Wal-Mart is responding by integrating Jet’s signature “smart basket” dynamic pricing technology into its flagship Walmart.com site and shifting the emphasis of its $11 billion capital investment strategy to digital sales, slowing previously planned physical store openings as a result. Moody’s Investor Service, for one, expressed confidence in the approach.
For many analysts, the beauty of Wal-Mart’s expensive e-commerce strategy is that it acknowledges how formidable Amazon is.
But e-commerce may not be Wal-Mart’s only weakness.Redoubled competition from no-frills grocery companies hailing from Germany — fast-growing Aldi and sibling Trader Joe’s, and U.S. newcomer Lidl — pose a dramatic threat to Wal-Mart’s grocery sales, which account for more than half of its revenues.
Lidl, part of the Schwarz Group retail conglomerate (Europe’s largest retailer, and one of the largest in the world), operates nearly 10,000 stores in 26 countries throughout Europe. It established its U.S. headquartersin Arlington County, VA last year; a Lidl U.S. spokesperson told Retail Dive that while the grocer hasn’t yet determined how many stores it will ultimately open nationwide, its focus is on the East Coast, from New Jersey and Pennsylvania down to Georgia. Lidl’s first stores, with their preferred store footprint of 36,000 square feet, will open by 2018, the spokesperson added.
Aldi was founded in 1946 by brothers Karl and Theo Albrecht, and 15 years later split into into two companies, Aldi Nord and Aldi Süd, each operating independently within designated areas of Europe. Aldi has followed a similar approach since expanding to the U.S. in 1973, with Aldi Süd running Aldi’s nearly 1,600 stores across 34 states while Aldi Nord oversees more than 450 Trader Joe’s stores after acquiring the similarly low-key California retailer in 1979.
Aldi is in the midst of what it calls an accelerated expansion plan that will expand its U.S. footprint to nearly 2,000 stores by the end of 2018, an increase of almost 50% in five years. Trader Joe’s is especially tight-lipped about new store openings and didn’t respond to a request for comment, but runs a web page to invite recommendations about where to establish new stores, and another page features a slew of new store announcements.)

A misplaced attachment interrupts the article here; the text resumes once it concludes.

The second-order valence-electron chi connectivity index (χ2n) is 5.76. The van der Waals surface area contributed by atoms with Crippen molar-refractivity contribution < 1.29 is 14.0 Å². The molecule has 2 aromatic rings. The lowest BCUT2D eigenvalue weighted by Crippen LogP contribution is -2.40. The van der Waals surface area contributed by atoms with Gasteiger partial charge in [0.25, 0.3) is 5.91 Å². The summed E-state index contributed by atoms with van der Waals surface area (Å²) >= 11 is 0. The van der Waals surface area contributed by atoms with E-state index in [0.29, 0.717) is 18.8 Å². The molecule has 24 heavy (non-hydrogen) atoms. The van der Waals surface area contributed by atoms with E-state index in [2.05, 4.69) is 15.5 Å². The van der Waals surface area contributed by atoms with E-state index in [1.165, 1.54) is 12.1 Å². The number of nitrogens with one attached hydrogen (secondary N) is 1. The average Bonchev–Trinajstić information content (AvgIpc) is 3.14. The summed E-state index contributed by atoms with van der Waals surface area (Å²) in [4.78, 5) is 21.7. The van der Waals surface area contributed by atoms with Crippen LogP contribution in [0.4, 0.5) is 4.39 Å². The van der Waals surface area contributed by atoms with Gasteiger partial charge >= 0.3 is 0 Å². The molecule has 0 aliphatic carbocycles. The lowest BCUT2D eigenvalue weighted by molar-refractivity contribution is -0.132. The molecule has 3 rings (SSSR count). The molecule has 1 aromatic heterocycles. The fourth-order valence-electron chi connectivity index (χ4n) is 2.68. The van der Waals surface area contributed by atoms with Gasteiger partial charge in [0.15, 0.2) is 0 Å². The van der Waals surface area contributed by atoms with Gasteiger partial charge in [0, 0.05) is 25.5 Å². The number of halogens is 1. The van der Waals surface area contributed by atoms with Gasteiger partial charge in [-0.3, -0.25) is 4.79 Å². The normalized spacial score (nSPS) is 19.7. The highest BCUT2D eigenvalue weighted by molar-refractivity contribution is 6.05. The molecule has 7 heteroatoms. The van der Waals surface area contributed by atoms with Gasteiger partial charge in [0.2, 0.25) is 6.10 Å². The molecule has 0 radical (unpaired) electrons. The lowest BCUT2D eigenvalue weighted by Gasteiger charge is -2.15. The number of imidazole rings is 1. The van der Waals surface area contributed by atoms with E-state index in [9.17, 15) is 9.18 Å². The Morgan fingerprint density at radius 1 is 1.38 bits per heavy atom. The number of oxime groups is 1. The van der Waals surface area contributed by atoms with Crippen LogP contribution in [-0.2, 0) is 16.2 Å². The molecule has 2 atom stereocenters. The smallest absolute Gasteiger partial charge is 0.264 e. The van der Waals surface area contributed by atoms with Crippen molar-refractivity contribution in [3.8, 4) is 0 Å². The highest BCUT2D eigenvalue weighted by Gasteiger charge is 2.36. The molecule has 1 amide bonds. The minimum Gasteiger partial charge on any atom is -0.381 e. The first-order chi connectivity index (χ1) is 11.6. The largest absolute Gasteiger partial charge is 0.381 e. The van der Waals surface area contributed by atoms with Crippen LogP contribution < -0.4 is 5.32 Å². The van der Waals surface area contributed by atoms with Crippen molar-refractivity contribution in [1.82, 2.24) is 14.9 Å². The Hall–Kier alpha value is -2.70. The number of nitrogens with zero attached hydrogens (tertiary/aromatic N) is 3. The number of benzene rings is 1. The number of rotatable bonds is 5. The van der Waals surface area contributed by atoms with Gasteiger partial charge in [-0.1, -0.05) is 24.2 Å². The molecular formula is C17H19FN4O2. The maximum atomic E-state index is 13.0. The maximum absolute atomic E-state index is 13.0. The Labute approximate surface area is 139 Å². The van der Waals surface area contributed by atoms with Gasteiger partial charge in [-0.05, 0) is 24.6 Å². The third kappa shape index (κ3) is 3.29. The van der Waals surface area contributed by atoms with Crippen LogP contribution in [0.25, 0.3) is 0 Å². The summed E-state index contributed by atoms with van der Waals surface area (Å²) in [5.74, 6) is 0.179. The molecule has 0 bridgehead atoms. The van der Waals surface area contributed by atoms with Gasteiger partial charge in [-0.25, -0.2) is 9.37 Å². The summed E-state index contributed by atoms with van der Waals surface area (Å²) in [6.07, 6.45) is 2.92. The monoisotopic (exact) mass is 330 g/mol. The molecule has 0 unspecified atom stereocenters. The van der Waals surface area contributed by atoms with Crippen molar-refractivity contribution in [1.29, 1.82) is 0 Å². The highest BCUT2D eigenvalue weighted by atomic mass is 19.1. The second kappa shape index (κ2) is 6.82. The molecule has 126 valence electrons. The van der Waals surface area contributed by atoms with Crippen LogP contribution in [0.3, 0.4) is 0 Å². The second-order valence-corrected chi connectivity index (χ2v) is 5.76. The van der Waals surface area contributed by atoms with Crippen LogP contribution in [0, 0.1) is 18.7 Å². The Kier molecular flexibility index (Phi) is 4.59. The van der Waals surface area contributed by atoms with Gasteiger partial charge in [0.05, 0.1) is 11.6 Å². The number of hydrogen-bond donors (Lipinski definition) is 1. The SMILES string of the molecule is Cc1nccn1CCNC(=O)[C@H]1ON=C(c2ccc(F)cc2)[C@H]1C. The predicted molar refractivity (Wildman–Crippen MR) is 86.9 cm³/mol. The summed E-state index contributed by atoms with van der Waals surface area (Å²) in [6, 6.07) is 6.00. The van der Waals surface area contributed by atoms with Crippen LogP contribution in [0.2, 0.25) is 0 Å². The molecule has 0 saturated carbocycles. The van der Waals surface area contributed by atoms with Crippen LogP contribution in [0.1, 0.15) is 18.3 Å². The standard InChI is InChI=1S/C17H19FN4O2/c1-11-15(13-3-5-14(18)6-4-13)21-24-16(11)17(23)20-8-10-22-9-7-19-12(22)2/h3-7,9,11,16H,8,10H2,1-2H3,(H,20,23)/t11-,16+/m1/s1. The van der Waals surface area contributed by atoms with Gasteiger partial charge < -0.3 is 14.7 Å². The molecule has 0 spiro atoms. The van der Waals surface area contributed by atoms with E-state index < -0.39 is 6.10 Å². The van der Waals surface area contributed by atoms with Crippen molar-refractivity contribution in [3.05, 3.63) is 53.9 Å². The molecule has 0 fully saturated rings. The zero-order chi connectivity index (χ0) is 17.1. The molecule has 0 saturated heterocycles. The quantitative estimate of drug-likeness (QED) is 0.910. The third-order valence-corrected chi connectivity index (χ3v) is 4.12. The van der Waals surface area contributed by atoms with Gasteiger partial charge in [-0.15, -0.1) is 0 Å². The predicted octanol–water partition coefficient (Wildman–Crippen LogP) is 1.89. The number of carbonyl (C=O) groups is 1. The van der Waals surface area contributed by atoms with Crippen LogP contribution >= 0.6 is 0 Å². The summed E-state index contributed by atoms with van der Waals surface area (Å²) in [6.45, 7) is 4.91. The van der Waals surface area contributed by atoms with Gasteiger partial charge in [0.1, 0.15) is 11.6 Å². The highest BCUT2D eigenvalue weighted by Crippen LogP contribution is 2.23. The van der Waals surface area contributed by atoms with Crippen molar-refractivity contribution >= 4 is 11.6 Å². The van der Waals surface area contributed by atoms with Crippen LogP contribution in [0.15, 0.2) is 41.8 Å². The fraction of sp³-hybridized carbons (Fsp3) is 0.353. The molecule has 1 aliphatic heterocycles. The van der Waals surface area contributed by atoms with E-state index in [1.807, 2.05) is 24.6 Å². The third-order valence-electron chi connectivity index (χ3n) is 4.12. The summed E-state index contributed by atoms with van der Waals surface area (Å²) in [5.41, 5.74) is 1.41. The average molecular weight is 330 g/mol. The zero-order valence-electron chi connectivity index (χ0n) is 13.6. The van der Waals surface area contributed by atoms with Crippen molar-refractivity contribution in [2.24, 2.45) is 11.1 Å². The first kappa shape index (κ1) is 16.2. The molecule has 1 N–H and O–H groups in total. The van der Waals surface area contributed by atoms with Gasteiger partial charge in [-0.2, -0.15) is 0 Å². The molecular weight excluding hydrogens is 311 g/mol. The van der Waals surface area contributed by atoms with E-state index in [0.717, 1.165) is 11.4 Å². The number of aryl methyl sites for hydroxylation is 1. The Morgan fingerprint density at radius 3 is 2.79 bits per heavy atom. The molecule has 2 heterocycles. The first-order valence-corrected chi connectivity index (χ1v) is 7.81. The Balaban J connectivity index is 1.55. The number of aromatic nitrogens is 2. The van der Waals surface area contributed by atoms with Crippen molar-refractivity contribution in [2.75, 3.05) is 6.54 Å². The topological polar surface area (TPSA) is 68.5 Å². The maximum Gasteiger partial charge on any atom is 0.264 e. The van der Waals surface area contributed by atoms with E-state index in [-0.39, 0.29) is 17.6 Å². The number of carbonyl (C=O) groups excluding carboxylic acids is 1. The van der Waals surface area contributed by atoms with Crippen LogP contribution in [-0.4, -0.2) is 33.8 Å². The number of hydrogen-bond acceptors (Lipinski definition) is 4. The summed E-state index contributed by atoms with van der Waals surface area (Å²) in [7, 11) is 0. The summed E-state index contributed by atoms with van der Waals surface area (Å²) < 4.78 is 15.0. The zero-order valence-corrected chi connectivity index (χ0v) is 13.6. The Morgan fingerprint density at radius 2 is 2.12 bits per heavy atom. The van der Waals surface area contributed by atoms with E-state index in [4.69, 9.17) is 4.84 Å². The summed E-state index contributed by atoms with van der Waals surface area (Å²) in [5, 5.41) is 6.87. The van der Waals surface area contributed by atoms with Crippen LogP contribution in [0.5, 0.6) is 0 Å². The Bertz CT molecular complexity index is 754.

Both Lidl and Aldi run their stores with limited merchandising and bottom-barrel prices, an approach that defies the common notion that the U.S. consumer wants choice. For example, you may only find one type of peanut butter in their stores, offered in just one size, and it’ll be a store-label unbrand at that. But their prices are as much as a third lower than many rivals. Moreover, Lidl also sells merchandise like apparel and home goods, further boosting its consumer appeal.
Aldi and Trader Joe’s have been attracting loyal customers in the U.S. regions where they operate, andas Lidl readies its entry into the United States, many observers are wondering what its arrival means for the future of the grocery category. Experts repeatedly told Retail Dive to look at Britain’s grocery wars to understand the devastation that could be wrought by Aldi and Lidl: To compete with those chains, Wal-Mart’s Asda U.K. grocery unit and rival supermarkets Sainsbury, Tesco and Morrisons have been slashing prices to neutralize the German threat.
Of course, Wal-Mart can’t exactly cut out of the U.S. grocery market: It’s the country’s largest grocer, with nationwide sales of $167 billion last year.
But Wal-Mart continues to underestimate Aldi’s and Lidl’s appeal to its own customers, experts maintain.
That makes Lidl particularly worrisome for Wal-Mart, especially since its stores are likely to be located within close physical proximity of Wal-Mart locations in the U.S., says SiteWorks’ Egelanian.
So while Amazon remains a supremely formidable threat to its future (especially given its own grocery aspirations), Wal-Mart can no longer ignore the danger coming from across the Atlantic, and must dig in its heels to survive.
From Retail Dive